Red Flags on an Out-of-State Offer

Relocating for a new job comes with a special set of concerns. If the employer isn't willing to meet your terms, you should think again

Dear Liz,

I have been heavily recruited for a vice-president of marketing job out of state, and yesterday I received the offer. The salary and bonus are fine, the sign-on bonus is generous, and the job itself seems tremendous. Three things concern me, however.

First, I asked for an employment agreement to reduce my risk in case the company is sold without warning or in case the leadership team doesn't appreciate my brand of marketing. Of course, if I were terminated for cause, I wouldn't expect any severance, but if the company one day decided to eliminate my job after I'd moved across the country, I'd need some protection. I also asked that the employer use a third-party relocation service to purchase my house so that I don't have to worry about selling a house in this market from two thousand miles away. The company turned me down flat on those two requests.

These led to my third concern. After I asked the internal recruiter that the offer be amended to include the house purchase and the employment agreement and was told no on both counts, I let the recruiter know I was very disappointed and unlikely to accept the job. Shortly afterward, I got a voice mail from the company's vice-president of human resources, saying "Gee, we are disappointed. We didn't peg you as someone so risk-averse and fearful. We thought you were more adventuresome. Why would you need an employment agreement? Don't you trust us?"

Her voice mail really turned me off. I thought it was terribly unprofessional to negotiate with a candidate by insulting him. Can you please share your thoughts?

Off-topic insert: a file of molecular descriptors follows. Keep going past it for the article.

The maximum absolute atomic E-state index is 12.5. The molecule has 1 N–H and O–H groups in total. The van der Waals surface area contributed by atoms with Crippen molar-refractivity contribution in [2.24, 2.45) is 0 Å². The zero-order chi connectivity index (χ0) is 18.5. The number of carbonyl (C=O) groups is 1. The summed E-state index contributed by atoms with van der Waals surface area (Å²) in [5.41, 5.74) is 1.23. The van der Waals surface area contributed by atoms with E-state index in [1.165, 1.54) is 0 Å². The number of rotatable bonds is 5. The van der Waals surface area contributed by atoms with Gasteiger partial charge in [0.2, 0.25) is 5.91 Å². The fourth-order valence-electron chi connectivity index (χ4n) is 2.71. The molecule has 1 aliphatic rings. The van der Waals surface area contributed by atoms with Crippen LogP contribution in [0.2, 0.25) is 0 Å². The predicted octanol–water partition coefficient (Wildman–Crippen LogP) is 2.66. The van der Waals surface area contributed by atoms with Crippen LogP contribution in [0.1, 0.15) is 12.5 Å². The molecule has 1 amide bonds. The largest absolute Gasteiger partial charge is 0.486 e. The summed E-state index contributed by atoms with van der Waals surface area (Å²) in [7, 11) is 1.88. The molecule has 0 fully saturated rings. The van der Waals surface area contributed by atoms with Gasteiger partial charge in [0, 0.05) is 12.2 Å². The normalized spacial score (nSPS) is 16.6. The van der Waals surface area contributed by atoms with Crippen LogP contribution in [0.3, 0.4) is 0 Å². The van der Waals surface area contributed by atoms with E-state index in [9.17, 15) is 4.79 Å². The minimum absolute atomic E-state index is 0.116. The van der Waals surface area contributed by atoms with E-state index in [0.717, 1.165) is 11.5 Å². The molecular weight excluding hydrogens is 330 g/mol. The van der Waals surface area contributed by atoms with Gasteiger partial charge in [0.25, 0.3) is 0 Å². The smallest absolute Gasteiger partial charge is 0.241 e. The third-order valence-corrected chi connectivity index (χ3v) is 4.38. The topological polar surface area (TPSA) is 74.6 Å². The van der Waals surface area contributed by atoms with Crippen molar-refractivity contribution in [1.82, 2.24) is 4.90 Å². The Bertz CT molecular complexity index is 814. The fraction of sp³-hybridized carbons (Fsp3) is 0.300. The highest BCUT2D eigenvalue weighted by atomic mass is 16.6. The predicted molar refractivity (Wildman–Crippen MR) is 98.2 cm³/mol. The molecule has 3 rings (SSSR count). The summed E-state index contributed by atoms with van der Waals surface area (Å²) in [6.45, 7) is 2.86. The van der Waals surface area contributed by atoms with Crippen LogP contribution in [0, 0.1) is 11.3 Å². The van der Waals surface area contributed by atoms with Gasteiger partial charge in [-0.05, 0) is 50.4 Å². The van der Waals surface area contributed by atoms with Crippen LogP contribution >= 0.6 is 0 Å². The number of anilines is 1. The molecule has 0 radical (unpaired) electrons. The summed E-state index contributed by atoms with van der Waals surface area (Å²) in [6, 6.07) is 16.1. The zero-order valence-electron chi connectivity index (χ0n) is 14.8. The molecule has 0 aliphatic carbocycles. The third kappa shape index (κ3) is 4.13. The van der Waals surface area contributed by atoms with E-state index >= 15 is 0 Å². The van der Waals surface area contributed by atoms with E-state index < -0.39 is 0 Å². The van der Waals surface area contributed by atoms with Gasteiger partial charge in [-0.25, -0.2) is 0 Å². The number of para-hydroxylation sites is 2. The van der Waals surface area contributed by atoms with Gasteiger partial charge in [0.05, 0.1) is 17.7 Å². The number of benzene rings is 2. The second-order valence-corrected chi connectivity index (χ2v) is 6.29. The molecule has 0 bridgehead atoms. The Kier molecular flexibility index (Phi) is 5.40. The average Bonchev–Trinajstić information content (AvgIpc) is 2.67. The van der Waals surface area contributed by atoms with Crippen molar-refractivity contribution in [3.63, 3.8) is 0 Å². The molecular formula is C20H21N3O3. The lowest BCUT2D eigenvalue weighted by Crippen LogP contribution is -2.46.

Dear Adwait,

I couldn't agree with you more, and I applaud you for trusting your instinct. Many small companies have never purchased a home for a relocating executive before (in these situations, the company doesn't actually purchase the home, it uses a third-party relocation service) but it's not a difficult vendor relationship to set up, or a terribly big investment for the employer in the scope of the overall hiring cost. Having done a million of these home-purchase deals before, I can tell you it's absolutely standard for an employer to purchase the home of an incoming vice-president who is being relocated to take the job.

If you think about it, with what kind of company would want you to dive into a new job with an unsold house in a distant city hanging over your head? They should want you to be totally focused on the job. The real estate market is not at its best, and there's zero reason for you to take on that risk.

As for the employment agreement, you could point out that if the company isn't planning to be sold, go out of business, or dismiss you for no reason, there's no risk to them in offering you an employment agreement as you request. You, as an outsider, cannot see into the company's plans. If the company were sold two weeks after you first sat at your desk and if your job were eliminated, you'd be jobless in a strange city. An employment agreement is appropriate for any VP-level new hire in any organization, and particularly when relocation is involved.

If you need a final reason to run away from these turkeys, the passive-aggressive message from the HR vice-president is more than ample justification. An employer who feels the need to insult its senior-level candidates as a negotiating ploy is not a company you want to work for. I wouldn't call you risk-averse, I'd call you prudent—and a senior-level hire who would walk into a job with a big real estate risk and no financial security in case of job loss could be said to be less a risk-taker than the most desperate marketing VP on the planet. I'd bail.



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